As he reflected a few hours after finishing runner-up to Ethiopia’s Tsegaye Mekonnen on his debut in the Haspa Marathon Hamburg on Sunday, Stephen Kiprotich was clearly a man who has quite a few years of top flight racing ahead of him. He had run 2:07:31 in difficult conditions, hail stones and rain sweeping in from the North Sea at times, losing by only five seconds on the run-in by a resurgent Ethiopian who had regained his winning form after two years of injury.
The Ugandan has climbed the twin marathon peaks already, winning the Olympic title in London in 2012 and the World Championship in Moscow a year later. His pre-race objective in Hamburg was to break his own national record of 2:06:33 and secure selection for another tilt at the world title in London this August. The government civil servant admitted that he wondered whether his Hamburg performance would be enough: “I don’t know, there are so many athletes and I don’t know if they will select me. They still have more athletes who are tougher than me.”
That was a surprising comment from a man who has twice proven what a winning competitor he can be in the marathon when it is racing pure and simple, no pacemakers provided and held during the peak of summer. Kiprotich provided a modest insight into the reason for his Olympic and World Championship victories: “I think it depends on the day, your preparations, all races are not the same, the distance is the same but the courses are different. For me, it was just my good day.”
Stephen Kiprotich turned 28 on the Wednesday before the Haspa Marathon Hamburg. He knows how to look after himself, praising the benefits of a sauna to ease race-weary limbs and had finished a deserved nap on Sunday afternoon before the interview. But sooner or later an elite athlete has to face the fact that they are no longer a contender. The Ugandan record holder has been giving this some thought: “Maybe when I stop in future – I am a government officer – I would do more of that and, on top of that, I would help upcoming athletes, give them tips on how to run a marathon and how to begin.”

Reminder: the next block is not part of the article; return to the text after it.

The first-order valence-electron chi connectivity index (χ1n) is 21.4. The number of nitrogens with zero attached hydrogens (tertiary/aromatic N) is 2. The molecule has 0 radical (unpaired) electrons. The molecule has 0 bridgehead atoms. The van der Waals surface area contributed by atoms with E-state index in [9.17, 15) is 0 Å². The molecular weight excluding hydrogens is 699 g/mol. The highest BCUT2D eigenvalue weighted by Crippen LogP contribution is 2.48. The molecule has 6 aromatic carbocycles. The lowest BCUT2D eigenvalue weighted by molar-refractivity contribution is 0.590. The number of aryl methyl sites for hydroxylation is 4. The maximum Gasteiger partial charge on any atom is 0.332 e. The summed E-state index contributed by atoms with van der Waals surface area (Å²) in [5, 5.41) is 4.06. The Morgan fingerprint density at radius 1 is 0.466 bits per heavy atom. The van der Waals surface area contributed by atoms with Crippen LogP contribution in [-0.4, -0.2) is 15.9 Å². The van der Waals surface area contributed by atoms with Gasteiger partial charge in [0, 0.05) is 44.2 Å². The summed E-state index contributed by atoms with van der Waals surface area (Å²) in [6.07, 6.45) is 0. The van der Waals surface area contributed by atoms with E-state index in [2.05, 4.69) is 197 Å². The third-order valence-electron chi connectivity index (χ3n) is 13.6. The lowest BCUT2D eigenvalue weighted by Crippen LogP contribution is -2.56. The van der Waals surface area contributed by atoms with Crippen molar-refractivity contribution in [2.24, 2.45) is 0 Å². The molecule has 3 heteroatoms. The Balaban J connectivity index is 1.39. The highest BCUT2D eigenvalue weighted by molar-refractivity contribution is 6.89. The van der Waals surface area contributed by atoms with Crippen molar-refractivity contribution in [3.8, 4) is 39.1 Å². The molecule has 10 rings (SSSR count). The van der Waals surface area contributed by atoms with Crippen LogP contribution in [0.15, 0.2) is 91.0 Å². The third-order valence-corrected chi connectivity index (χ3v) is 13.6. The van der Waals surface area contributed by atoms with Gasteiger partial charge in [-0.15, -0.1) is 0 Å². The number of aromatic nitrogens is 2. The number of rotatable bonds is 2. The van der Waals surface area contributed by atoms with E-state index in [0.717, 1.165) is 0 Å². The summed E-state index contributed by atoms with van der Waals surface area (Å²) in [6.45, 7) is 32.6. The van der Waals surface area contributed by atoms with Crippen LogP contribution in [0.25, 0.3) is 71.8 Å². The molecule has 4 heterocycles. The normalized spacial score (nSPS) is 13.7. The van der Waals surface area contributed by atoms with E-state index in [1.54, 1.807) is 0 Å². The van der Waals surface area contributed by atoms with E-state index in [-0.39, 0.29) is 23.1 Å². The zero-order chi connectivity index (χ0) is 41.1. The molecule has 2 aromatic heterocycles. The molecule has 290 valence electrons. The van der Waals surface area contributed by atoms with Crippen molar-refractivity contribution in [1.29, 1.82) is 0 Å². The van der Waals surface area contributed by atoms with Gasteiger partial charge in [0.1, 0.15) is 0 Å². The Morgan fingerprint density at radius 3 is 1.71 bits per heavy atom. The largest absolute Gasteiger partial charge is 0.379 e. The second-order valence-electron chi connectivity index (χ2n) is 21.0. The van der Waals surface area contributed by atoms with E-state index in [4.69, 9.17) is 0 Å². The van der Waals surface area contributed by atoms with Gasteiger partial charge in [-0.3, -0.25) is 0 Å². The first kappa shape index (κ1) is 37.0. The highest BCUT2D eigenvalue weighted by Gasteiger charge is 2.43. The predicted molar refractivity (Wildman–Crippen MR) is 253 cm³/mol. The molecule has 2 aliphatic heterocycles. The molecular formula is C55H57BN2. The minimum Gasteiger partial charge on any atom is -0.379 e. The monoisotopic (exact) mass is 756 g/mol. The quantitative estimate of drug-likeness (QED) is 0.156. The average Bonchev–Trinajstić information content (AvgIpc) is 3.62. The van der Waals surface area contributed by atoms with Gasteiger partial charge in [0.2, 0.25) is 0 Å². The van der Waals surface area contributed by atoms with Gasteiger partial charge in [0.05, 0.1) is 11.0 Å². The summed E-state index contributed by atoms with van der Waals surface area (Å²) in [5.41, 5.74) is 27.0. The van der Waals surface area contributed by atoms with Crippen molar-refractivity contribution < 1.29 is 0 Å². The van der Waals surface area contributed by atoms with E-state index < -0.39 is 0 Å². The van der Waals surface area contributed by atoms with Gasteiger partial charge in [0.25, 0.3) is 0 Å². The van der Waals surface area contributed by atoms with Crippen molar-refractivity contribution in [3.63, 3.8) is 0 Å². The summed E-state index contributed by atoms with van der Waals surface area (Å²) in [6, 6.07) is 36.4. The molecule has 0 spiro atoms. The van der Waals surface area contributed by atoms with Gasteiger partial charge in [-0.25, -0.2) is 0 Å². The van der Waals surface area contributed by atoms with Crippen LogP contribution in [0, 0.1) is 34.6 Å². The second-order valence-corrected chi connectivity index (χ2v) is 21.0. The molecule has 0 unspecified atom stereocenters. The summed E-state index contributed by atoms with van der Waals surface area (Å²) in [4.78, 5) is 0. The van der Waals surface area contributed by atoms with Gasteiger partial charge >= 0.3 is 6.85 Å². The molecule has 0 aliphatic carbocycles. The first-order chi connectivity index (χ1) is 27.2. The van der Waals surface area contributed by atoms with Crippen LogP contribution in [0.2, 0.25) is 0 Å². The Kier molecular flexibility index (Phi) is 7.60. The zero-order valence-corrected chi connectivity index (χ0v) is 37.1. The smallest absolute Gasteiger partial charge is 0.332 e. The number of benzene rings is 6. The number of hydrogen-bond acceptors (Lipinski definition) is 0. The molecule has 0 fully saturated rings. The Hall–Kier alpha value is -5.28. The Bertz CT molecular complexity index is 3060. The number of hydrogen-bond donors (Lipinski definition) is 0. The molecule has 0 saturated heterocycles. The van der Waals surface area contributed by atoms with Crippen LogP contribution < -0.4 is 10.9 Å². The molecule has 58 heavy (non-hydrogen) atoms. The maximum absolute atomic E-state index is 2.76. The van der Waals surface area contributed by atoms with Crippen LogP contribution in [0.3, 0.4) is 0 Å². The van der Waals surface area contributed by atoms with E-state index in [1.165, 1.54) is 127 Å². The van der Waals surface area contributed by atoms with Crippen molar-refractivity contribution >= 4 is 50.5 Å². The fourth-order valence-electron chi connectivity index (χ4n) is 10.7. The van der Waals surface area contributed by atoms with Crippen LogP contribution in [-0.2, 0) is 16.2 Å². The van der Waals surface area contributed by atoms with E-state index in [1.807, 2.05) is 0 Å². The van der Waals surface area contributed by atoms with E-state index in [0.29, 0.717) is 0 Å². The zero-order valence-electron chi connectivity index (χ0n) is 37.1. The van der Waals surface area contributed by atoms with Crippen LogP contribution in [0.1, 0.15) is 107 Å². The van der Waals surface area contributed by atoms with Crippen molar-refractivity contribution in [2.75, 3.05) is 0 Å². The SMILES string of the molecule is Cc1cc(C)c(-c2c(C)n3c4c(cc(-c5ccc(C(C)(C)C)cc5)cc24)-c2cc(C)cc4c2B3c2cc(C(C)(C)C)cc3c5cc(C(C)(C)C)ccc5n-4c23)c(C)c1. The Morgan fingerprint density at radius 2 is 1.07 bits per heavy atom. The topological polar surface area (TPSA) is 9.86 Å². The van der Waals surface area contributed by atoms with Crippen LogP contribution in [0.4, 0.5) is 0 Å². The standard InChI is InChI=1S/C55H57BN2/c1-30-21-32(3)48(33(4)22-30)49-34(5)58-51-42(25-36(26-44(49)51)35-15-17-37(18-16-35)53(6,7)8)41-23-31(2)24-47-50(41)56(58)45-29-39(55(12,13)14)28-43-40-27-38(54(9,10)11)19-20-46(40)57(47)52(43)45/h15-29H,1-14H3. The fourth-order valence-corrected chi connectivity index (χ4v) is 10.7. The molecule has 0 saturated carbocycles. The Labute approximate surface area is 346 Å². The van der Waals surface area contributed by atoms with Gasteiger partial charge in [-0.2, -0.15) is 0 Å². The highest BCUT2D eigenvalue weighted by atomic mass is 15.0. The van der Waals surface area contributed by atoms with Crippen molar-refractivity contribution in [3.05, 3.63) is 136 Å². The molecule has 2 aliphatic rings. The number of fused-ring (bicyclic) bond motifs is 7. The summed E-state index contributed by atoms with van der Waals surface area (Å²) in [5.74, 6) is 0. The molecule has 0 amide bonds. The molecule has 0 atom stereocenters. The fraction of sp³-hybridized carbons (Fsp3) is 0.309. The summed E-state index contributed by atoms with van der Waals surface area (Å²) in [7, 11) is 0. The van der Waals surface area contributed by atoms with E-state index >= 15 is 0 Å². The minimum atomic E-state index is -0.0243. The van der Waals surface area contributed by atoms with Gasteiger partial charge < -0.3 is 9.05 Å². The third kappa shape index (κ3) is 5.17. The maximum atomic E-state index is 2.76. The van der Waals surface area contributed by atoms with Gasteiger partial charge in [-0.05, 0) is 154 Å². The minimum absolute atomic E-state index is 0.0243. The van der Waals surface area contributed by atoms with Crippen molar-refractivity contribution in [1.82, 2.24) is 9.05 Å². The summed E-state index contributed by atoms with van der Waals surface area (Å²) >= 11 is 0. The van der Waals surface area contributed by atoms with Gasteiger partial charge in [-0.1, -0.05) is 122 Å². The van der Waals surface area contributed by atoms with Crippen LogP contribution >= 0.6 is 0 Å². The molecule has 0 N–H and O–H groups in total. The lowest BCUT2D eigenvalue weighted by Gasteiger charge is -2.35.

He was the first non-Kenyan to win a men’s global marathon title for seven years when he won the Olympic gold in London in 2012. Uganda hasn’t come even close to emulating the conveyor belt of long distance talent that Kenya has been producing for the past four decades and it sounds as if Stephen Kiprotich would be fast-tracked for promotion in this management role, once his competitive days are over: “Where I work, our department supports sports and I am likely to be heading that department in future.”
In the meantime, it would be a big surprise if the Ugandan selectors failed to find a place in the World Championship team for London this summer for an athlete who relishes the big occasion.